Animation is a great way to pull viewers in while you show the credits, and it doesn’t have to be complicated. In the title sequence for the classic Alfred Hitchcock film North by Northwest (1959), graphic designer Saul Bass creates intersecting lines that spread across the frame. Steeply angled titles drop in from above or rise from below before the main title floats up from the bottom of the frame. The lines then cross dissolve into the windows of an office building reflecting the lights of city traffic.
Maurice Binder, the title designer behind several James Bond movies, used more complicated animation for Dr. No (1962). Influenced by modernist art, Binder employed colorful circles and squares in motion, moving across the frame, stacking and flashing in time with the theme song. Then colorful silhouettes of women dancing to drums give viewers a sense of the festive island setting for this spy adventure.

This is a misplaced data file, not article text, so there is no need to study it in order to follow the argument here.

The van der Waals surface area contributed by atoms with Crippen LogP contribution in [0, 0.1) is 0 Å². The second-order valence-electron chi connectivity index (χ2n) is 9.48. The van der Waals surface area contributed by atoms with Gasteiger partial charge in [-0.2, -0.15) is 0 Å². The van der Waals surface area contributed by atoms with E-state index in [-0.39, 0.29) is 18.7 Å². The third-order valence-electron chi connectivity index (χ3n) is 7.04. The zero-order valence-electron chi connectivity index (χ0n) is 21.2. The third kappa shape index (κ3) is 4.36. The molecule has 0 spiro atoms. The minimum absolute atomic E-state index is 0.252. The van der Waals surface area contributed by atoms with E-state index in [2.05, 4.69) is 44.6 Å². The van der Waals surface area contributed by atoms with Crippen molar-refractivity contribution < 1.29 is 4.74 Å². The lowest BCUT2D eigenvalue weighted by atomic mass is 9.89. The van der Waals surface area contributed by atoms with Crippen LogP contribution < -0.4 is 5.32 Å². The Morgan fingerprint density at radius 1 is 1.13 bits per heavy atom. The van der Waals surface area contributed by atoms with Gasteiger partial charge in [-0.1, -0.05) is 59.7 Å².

The title sequence for Crazy Rich Asians (2018) is a perfect example of more recent creative use of motion graphics. In time with joyful music, gemstones, butterflies, bracelets, lotus flowers, and synchronized swimmers dance in circles and swirling rows behind the opening credits. “The music is great, but it’s also the assets and how they respond to the music in interesting patterns that pull you in for the ride,” Ector says.